Mayo Clinic Health Library

Plantar warts

Updated: 05-03-2011


Plantar warts are noncancerous skin growths on the soles of your feet caused by the human papillomavirus (HPV), which enters your body through tiny cuts, breaks or other vulnerable sites on the skin of your feet.

Plantar warts often develop beneath pressure points in your feet, such as the heels or balls of your feet. This pressure also may cause a plantar wart to grow inward beneath a hard, thick layer of skin (callus).

Most plantar warts aren't a serious health concern and may not require treatment. However, plantar warts can be bothersome or painful. If self-care treatments for plantar warts don't work, you may need to see your doctor to have them removed.



Signs and symptoms of plantar warts include:

  • Small, fleshy, grainy lesions, or growths, on the soles of your feet
  • Hard, thickened skin (callus) over a well-defined "spot" on the skin, where a wart has grown inwards
  • Black pinpoints, which are commonly called "wart seeds" but are actually small, clotted blood vessels
  • Lesions that interrupt the normal lines and ridges in the skin of your feet
  • Pain or tenderness when walking or standing

When to see a doctor
See your doctor if:

  • The lesions are painful or change in appearance or color
  • The warts persist, multiply or recur, despite home treatment
  • The warts interfere with your activities
  • You have diabetes or nerve damage (neuropathy) in your feet — in which case, you should not use at-home treatments
  • You have a weakened immune system because of HIV/AIDS, immune-suppressing drugs or other immune system disorders
  • You have any doubt that the lesion is a wart

In these cases, your doctor may prescribe a closely monitored treatment plan or consider a different diagnosis.



Plantar warts are caused by an infection with the human papillomavirus (HPV) in the outer layer of skin on the sole of your feet.

There are more than 100 types of HPV, but only a few types are known to cause warts on your feet. Other types of HPV are more likely to cause warts on other areas of your skin or on mucous membranes.

Transmission of the virus
Each person's immune system responds differently to HPV, so not everyone who comes in contact with the virus develops warts. Even people in the same family react to the virus differently.

The HPV strains that cause plantar warts aren't highly contagious. Therefore, it isn't easily transmitted by direct contact from one person to another. However, the virus does thrive in warm, moist environments — such as shower floors, locker rooms and public swimming areas. Consequently, you may contract the virus by walking barefoot around pools or gyms.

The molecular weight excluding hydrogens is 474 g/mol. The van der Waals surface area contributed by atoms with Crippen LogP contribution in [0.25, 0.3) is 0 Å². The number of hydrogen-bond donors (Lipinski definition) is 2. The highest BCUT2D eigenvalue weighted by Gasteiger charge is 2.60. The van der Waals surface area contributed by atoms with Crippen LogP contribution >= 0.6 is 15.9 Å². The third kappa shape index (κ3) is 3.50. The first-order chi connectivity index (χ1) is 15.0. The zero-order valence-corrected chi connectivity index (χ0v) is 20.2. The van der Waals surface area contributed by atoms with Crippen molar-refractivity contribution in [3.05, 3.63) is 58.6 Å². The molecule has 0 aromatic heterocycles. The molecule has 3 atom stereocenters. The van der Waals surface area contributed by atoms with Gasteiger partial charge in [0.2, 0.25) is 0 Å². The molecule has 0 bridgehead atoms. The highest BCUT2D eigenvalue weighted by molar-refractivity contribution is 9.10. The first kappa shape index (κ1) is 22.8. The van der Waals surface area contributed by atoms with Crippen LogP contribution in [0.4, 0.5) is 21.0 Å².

The virus also needs to have a point of entry into the skin:

  • Cracks in dry skin
  • Cuts or scrapes
  • Wet, softened, fragile skin from prolonged water exposure (macerated skin)

Multiple warts
If the virus spreads from the original site of infection, multiple warts may appear. These may include:

  • Several individual warts at different sites on the foot
  • "Kissing warts," a pair of warts that appear where two parts of the foot touch, such as a point of contact between two toes or between a toe and the ball of foot
  • Mosaics, clusters of warts that essentially form a large, single lesion

Risk factors

Anyone can develop plantar warts, but they are more likely to affect:

  • Children and teenagers
  • People with weakened immune systems

For reasons doctors don't understand, some people are more susceptible to the wart-causing virus than others.



When plantar warts cause pain, you may alter your normal posture or gait — perhaps without realizing the change. A difference in how you stand, walk or run can eventually cause muscle or joint discomfort.


Preparing for your appointment

You'll likely start by seeing your family doctor or primary care doctor. However, you may be referred to a specialist in skin diseases (dermatologist).

The following tips can help you prepare for your appointment.

What to expect from your doctor
Your doctor is likely to ask you a number of questions, such as:

  • When did the lesion or lesions first appear?
  • Have they changed significantly in size or appearance?
  • Does the condition cause any pain?
  • Have you had warts before?
  • Have you been diagnosed with diabetes or nerve damage in your feet?
  • Do you have any condition or take any medication that is known to weaken your immune system?